Benn – I’m glad you really enjoyed it. I never thought of what you said. I’m going to try to do that. My main thing is I just want to be myself on my blog – not try to be anyone else or anything else. You know.

  5. Vicki Moore

    February 23, 2008 at 8:57 pm

    I have to add my two cents. I also really enjoyed this post. I think you have hit upon the true heart of blogging.

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Business Marketing

Coworkers are not your ‘family’ [unpopular opinion]

(MARKETING) “I just want you to think of us as family,” they say. If this were true, I could fire my uncle for always bringing up “that” topic on Thanksgiving…



family coworkers

The well-known season 10 opener of “Undercover Boss” featured Walk-On’s Bistreaux & Bar. Brandon Landry, owner, went to the Lafayette location where he worked undercover with Jessica Comeaux, an assistant manager. Comeaux came across as a dedicated employee of the company, and she was given a well-deserved reward for her work. But I rolled my eyes as the show described the team as a “family.” I take offense at combining business and family, unless you’re really family. Why shouldn’t this work dynamic be used?

Employers don’t have loyalty to employees.

One of the biggest reasons work isn’t family is that loyalty doesn’t go both ways. Employers who act as though employees are family wouldn’t hesitate to fire someone if it came down to it. In most families, you support each other during tough times, but that wouldn’t be the case in a business. If you’ve ever thought that you can’t ask for a raise or vacation, you’ve probably bought into the theory that “work is a family.” No, work is a contract.

Would the roles be okay if the genders were reversed?

At Walks-Ons, Comeaux is referred to as “Mama Jess,” by “some of the girls.” I have to wonder how that would come across if Comeaux were a man being called “Daddy Jess” by younger team members? See any problem with that? What happens when the boss is a 30-year-old and the employee is senior? Using family terminology to describe work relationships is just wrong.

Families’ roles are complex.

You’ll spend over 2,000 hours with your co-workers every year. It’s human nature to want to belong. But when you think of your job like a family, you may bring dysfunction into the workplace.

What if you never had a mom, or if your dad was abusive? Professional relationships don’t need the added complexity of “family” norms. Seeing your boss as “mom” or “dad” completely skews the roles of boss/employee. When your mom asks you to do more, it’s hard to say no. If your “work mom or dad” wants you to stay late, it’s going to be hard to set boundaries when you buy into the bogus theory that work is family. Stop thinking of work this way.

Check your business culture to make sure that your team has healthy boundaries and teamwork. Having a great work culture doesn’t have to mean you think of your team as family. It means that you appreciate your team, let them have good work-life balance and understand professionalism.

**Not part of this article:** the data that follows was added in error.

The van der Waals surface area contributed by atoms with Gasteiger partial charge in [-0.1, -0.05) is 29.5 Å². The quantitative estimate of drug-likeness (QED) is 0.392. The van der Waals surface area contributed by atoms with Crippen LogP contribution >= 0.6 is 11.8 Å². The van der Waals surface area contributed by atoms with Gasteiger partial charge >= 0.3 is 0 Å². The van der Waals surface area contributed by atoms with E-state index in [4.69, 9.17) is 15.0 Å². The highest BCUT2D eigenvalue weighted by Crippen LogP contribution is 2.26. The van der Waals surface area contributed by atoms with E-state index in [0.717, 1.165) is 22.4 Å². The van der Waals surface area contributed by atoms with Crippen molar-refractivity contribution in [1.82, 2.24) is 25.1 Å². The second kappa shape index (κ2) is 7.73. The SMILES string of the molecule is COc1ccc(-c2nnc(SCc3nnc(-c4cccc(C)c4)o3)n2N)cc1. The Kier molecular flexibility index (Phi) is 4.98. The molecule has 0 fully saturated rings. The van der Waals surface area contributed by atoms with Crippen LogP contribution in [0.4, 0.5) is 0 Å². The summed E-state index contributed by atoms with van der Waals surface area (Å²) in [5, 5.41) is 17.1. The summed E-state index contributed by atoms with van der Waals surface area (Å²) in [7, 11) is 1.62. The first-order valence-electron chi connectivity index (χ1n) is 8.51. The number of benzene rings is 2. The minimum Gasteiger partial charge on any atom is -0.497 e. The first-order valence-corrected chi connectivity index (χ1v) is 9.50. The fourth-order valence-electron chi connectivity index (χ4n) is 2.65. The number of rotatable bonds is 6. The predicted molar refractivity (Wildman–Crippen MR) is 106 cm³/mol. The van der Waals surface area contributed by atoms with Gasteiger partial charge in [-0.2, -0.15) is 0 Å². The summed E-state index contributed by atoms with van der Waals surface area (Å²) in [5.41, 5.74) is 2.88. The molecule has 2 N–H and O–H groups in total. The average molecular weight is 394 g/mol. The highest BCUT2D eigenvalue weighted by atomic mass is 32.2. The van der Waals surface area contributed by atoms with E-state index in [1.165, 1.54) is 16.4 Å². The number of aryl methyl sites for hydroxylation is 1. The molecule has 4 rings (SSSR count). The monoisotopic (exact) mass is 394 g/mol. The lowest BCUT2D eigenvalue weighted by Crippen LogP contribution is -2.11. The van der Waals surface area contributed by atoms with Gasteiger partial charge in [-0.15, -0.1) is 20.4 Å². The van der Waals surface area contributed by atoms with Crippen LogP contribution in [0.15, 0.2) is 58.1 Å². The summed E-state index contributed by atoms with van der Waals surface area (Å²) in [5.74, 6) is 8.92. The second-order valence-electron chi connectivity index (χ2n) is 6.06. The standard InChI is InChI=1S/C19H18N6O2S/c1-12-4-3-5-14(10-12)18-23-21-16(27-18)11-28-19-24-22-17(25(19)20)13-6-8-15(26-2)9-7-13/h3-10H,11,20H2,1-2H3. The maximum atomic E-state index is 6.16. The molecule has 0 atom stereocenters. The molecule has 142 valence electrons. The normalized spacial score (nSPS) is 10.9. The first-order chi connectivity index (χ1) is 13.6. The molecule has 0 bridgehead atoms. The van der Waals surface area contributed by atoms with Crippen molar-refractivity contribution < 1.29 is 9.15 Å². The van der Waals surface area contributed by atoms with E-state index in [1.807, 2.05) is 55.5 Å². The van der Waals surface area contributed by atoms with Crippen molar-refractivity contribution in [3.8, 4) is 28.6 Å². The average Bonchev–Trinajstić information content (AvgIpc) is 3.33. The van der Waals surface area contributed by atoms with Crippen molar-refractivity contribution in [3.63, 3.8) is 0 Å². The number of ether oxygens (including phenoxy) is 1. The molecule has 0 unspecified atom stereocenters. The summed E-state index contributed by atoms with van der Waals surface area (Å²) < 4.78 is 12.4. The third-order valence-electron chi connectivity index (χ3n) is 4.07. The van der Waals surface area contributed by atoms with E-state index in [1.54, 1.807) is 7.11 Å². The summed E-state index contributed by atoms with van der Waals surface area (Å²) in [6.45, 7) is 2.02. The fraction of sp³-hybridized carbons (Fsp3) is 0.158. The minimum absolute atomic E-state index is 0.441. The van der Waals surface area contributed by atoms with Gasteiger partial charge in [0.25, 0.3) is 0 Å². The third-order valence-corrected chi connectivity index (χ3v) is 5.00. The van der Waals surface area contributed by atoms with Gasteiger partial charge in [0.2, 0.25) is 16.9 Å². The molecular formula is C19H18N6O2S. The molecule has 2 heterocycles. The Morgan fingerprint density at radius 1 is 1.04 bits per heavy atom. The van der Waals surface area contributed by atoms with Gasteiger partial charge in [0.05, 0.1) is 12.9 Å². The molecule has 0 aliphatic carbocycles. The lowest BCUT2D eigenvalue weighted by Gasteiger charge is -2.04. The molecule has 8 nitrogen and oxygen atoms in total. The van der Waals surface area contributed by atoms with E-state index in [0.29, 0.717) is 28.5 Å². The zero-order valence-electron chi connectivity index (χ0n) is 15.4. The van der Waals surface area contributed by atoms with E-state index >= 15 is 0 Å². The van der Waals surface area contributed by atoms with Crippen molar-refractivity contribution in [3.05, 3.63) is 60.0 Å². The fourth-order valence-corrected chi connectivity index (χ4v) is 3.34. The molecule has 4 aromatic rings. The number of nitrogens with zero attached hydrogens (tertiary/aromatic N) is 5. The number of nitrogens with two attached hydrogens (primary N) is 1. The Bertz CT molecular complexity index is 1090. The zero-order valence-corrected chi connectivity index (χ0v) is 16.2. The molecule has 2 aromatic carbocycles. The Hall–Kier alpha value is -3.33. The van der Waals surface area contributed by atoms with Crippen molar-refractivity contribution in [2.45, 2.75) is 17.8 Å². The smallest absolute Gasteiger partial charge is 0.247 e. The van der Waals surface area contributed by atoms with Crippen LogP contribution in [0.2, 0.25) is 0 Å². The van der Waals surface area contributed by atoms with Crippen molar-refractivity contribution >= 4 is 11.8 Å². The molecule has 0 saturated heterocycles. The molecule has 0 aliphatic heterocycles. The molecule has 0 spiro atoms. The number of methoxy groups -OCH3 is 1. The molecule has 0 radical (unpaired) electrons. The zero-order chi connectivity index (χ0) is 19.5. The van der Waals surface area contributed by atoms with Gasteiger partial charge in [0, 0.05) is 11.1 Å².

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Business Marketing

These tools customize your Zoom calls with your company’s branding

(BUSINESS MARKETING) Zoom appears to be here to stay. Here are the tools you need to add or update your Zoom background to a more professional – or even branded – background.



Zoom call on computer, but there's more options to customize.

If you haven’t had to deal with Zoom in 2021, you may be an essential worker or retired altogether. For the rest of us, Zoom became the go-to online chat platform around mid-March. For several reasons, and despite several security concerns, Zoom quickly pushed past all online video chat competitors in the early COVID-19 lockdown days.

Whether for boozy virtual happy hours, online classes for school or enrichment, business meetings, trivia nights, book clubs, or professional conferences, odds are if you are working or in school, you have been on a Zoom call recently. Many of us have been on weekly, if not daily, Zoom calls.

If you are the techy type, you’ve likely set up a cool Zoom background of a local landmark or a popular spot, a library, or a tropical beach. Comic-con types and movie buffs created appropriate backgrounds to flex their awesome nerdiness and technical smarts.

Many people have held off creating such an individualized background for our virtual meetings for one of any number of reasons. Perhaps it never occurred to them, or maybe they aren’t super comfortable with all things techy. Many people have been holding out hope of returning to their offices, thus seeing no need to rock the boat. I’m here to tell you, though, it’s time. While I, too, hope that we get the pandemic under control, I am realistic enough to see that working or studying from home will continue to be a reality for many people for some time.

Two cool, free tools we’ve found that can help you make your personal Zoom screen look super professional and even branded for business or personal affairs are Canva and HiHello. While each platform has a paid component, creating a Zoom background screen for either application is fairly simple and free.

Here’s how:

Canva is the online design website that made would-be graphic designers out of so many people, especially social media types. It’s fairly user-friendly with lots of tutorials and templates, and the extremely useful capabilities of uploading your own logo and saving your brand colors.

Using Canva, first create your free account with your email. It functions better if you create an account, although you can play around with some of the tools without signing up. The fastest way from Point A to Point B here is to use the search box and search for “Zoom backgrounds.” You now can choose any one of their Zoom background templates, from galaxy to rainbows and unicorn to library books or conference rooms. Choose an inspirational quote if you’d like (but really, please don’t). Download the .jpg or .png, save it, and you can upload it to Zoom.